Big in Japan

30 07 2011

Originally Published: May 15, 2008

Big in Japan in New York City. Sell out crowds and T-Shirt sales. Today I think it’s safe to say that Ichiro is familiar with Inoki, and Matsuzaka and Matsui surely pay their respects to Nomo. From Soriano to Shinjo, the influence and marketability of Japanese players has only grown. In fact, even the flops are good business.

Fans salute the Ks

Fans salute the Ks

Remember Me?
I’m 6 foot 4 inches. I weigh 240lb strong.

My nickname is Japan was Kurage – Japanese for ‘Jellyfish’

In 1997 I signed for 4 years, $12.8 Million to play in MLB

I have something up my sleeve…literally. I request 30 tiny magnets be attached to my right arm while I pitch – for blood circulation of course.

I carry around Nike bags in spring training, despite the $95 Million deal I signed with Adidas before throwing 1 major league pitch.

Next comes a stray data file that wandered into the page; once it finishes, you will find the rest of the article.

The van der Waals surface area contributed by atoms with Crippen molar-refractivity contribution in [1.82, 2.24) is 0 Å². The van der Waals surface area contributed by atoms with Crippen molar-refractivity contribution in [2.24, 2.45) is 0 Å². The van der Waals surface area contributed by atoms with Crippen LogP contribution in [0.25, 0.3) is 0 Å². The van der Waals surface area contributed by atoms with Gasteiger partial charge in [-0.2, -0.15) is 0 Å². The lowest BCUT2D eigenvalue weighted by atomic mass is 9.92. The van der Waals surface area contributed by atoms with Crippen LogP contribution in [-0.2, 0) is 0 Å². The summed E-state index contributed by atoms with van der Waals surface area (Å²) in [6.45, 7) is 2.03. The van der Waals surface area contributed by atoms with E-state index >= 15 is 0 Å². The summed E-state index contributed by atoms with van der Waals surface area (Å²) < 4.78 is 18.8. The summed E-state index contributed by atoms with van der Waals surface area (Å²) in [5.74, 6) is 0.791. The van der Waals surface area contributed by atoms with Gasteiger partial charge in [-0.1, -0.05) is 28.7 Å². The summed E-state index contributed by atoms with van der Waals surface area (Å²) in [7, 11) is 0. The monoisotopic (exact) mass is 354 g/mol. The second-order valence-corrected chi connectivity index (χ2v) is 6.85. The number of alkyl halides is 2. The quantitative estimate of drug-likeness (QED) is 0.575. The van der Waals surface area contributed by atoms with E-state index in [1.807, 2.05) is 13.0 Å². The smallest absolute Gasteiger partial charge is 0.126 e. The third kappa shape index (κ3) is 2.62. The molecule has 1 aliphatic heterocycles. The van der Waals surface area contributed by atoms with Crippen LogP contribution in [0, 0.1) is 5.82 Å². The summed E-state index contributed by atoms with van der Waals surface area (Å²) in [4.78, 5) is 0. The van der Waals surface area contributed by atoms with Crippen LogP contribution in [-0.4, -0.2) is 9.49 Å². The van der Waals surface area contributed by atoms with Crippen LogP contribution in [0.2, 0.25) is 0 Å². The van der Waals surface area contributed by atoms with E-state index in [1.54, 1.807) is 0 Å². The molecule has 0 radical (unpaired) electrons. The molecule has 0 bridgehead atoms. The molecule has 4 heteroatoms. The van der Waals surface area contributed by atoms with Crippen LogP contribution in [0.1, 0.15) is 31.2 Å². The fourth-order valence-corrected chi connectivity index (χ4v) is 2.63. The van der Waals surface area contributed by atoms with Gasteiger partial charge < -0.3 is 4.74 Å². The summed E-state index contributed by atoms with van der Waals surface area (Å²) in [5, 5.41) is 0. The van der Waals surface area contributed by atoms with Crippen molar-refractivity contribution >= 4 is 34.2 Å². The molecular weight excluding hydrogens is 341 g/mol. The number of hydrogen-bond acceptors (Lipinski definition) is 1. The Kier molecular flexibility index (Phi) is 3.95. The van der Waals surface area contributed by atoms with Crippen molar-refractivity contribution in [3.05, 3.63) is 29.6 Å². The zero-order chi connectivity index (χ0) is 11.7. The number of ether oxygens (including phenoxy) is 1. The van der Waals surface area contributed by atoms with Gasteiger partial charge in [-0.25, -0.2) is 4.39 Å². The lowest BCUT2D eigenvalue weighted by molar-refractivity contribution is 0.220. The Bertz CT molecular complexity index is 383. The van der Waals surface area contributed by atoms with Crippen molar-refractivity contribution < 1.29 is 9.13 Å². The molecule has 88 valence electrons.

I sold out every seat in Yankee Stadium in my MLB debut; that’s 51,901 fans. In retrospect, the hype was only comparable to Mickey Mantle’s debut in 1951.

On the night of my first start I generated a $1M increase in on-site Stadium revenue.

Irabu tips his cap to the crowd in the Bronx

Irabu tips his cap to the crowd in the Bronx

My 1st game was broadcast to 35 million homes and 38 large public outdoor screens in urban areas of Japan.

My name used to be ‘ERA-boo’ in Japan – but it quickly became ‘ir-RAH-boo’ in the states. Typhoon Irabu – as the T-Shirts said.

He is now fondly known in baseball circles as simply ‘The Toad’

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